Welcome to the new morning post concept, which I’ve decided to call “The Cooler.” It works on three levels (in my head), but I’m not going to explain them because there’s nothing worse than explaining why you think you’re clever. Let’s just say these are five things you might want to discuss around the water cooler (1) to make you feel cooler (2) even as I act as the cooler-downer of hot takes (3). Here we go:

*ESPN’s David Schoenfield takes a look at the American League Central and concludes that the division has a chance to be one of the worst in MLB history in a long time. Cleveland leads at 24-24, while the Twins are just 1.5 games back. It gets a lot worse from there.

How bad is it? AL Central teams are just 54-98 when playing against teams outside the division. The Twins are a prime example, having gone 6-2 against division foes (they’ve only played the White Sox and Tigers so far) and 15-22 against everyone else. It’s still early, of course. Both Cleveland and the Twins had greater expectations this season and could rebound from slow starts. If they don’t, though, this could indeed be one of the worst divisions in history.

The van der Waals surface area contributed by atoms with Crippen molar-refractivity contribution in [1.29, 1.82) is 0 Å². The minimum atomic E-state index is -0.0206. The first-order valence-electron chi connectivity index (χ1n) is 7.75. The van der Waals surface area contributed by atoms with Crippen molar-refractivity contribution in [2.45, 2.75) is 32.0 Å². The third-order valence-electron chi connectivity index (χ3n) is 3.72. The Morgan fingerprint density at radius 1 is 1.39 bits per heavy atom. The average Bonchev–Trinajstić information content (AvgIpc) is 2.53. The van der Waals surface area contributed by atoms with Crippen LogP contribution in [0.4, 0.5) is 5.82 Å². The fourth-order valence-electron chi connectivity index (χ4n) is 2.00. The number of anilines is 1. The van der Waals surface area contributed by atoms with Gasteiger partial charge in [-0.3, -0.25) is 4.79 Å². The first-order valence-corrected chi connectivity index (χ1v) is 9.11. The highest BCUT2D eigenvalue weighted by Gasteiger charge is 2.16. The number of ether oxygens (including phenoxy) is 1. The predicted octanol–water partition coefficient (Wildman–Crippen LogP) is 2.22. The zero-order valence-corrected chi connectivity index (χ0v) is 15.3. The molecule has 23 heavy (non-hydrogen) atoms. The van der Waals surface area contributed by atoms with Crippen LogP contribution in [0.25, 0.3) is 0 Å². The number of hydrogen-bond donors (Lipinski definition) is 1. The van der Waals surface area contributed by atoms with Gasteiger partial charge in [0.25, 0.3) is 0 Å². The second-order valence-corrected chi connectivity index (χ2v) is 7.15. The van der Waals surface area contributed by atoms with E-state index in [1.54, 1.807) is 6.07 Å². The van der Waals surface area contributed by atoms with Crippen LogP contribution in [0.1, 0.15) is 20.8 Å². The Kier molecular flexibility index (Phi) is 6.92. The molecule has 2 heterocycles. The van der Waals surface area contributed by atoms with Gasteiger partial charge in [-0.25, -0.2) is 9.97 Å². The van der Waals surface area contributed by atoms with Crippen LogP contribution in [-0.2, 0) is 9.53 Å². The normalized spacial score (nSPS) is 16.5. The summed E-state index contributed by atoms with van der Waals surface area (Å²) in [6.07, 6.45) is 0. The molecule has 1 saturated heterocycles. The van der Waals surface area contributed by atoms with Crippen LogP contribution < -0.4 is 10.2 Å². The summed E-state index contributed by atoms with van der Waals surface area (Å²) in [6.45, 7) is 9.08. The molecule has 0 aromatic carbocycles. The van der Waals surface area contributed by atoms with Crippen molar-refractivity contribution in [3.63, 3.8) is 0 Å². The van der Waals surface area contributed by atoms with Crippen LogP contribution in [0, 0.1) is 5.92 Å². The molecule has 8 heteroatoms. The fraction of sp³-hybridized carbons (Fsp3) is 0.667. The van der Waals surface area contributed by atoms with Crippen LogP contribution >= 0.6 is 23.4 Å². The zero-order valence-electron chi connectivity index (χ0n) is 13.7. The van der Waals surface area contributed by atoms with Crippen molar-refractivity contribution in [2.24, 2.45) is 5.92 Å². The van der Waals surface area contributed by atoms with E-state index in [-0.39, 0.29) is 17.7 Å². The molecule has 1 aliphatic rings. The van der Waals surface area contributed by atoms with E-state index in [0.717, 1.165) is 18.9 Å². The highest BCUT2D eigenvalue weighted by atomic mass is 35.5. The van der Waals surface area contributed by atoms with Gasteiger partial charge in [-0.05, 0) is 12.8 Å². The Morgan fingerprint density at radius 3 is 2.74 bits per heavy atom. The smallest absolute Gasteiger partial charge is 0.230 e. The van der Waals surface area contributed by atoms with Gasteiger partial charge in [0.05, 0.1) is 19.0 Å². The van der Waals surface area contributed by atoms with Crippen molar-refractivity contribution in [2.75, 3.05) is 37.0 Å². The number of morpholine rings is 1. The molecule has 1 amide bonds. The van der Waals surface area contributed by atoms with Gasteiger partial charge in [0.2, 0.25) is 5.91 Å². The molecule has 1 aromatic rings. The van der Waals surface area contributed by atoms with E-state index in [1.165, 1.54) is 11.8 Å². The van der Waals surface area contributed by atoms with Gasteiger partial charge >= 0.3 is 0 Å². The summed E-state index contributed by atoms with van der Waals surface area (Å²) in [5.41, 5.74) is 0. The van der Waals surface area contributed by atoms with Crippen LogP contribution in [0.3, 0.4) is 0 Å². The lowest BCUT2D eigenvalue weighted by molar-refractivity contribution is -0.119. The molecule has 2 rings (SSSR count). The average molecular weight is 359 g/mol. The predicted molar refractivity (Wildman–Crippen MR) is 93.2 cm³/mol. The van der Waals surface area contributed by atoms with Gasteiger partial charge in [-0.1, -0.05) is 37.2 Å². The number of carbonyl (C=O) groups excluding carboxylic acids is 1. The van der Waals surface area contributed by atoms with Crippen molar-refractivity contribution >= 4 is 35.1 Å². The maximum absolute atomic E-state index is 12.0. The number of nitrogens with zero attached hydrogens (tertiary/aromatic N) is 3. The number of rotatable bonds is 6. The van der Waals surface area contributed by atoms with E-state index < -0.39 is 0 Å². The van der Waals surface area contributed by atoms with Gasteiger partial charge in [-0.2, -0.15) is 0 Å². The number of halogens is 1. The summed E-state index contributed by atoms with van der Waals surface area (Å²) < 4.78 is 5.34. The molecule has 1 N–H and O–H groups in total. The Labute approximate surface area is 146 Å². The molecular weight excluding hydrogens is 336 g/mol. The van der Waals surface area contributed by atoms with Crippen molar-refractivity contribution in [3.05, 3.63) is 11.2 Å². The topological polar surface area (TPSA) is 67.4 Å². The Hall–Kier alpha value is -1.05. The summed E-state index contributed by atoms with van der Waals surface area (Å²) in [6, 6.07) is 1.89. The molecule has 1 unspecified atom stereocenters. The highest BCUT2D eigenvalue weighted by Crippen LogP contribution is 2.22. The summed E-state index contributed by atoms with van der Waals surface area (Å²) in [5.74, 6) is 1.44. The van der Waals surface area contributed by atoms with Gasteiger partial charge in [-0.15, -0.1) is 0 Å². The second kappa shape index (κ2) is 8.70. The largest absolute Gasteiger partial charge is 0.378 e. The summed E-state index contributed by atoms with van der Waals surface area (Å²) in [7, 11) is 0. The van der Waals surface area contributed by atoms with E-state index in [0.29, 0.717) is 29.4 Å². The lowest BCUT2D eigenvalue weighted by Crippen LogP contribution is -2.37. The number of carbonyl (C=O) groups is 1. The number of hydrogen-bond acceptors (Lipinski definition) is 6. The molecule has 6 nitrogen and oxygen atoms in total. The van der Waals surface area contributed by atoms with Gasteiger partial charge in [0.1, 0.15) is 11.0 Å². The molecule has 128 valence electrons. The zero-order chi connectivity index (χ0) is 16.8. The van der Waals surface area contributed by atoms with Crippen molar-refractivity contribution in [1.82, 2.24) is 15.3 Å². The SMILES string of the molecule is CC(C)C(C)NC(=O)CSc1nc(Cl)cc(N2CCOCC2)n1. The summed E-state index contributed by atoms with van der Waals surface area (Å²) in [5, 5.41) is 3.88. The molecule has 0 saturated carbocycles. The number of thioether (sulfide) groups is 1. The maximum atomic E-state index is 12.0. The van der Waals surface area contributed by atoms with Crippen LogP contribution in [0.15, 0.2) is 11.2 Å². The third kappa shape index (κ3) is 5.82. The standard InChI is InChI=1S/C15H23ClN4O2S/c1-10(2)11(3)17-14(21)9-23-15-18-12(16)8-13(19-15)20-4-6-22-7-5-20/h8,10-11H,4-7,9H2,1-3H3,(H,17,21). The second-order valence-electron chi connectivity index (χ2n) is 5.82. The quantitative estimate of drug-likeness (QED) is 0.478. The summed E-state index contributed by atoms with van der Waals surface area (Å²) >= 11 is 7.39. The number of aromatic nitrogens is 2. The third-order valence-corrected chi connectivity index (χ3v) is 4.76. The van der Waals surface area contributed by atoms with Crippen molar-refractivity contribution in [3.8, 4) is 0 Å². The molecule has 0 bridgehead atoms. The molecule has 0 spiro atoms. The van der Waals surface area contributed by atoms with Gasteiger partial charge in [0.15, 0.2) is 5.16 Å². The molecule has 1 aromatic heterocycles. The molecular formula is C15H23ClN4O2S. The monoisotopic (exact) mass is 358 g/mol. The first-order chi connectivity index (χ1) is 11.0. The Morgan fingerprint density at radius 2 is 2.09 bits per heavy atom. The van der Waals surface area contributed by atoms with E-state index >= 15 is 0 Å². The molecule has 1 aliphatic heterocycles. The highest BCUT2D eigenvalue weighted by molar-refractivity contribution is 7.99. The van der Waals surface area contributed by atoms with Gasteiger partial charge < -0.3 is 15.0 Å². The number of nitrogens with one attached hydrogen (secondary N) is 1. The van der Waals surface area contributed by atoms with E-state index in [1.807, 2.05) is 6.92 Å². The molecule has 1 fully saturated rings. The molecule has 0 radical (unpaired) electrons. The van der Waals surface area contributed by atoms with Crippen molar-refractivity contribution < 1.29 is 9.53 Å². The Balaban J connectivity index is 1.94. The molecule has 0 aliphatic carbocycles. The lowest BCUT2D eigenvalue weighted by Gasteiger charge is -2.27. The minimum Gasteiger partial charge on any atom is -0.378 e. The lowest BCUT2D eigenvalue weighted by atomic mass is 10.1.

*The Twins face the Mariners’ James Paxton in the first game of their series in Seattle on Friday night, which is as good an excuse as any to remind you that the last time Paxton pitched against the Twins it was home opening day at Target Field and an eagle landed on him.


*Former Twins pitcher Bartolo Colon turned 45 (!) and the Rangers celebrated by smashing his face into a cake.

*Before he was injured late in the Rockets’ 98-94 win over the Warriors, giving Houston a 3-2 lead and pushing the defending champs to the brink of elimination, Houston’s Chris Paul knocked down a huge shot over Steph Curry and celebrated with … um … I guess that’s a shimmy?

*In case you missed it Thursday, both Jimmy Butler and Karl-Anthony Towns landed on the All-NBA third team. There are just five players on each team, meaning they were deemed two of the 15 best players in the NBA. Only two other teams had two players named All-NBA: the Warriors (Kevin Durant and Steph Curry) and the Thunder (Russell Westbrook and Paul George).

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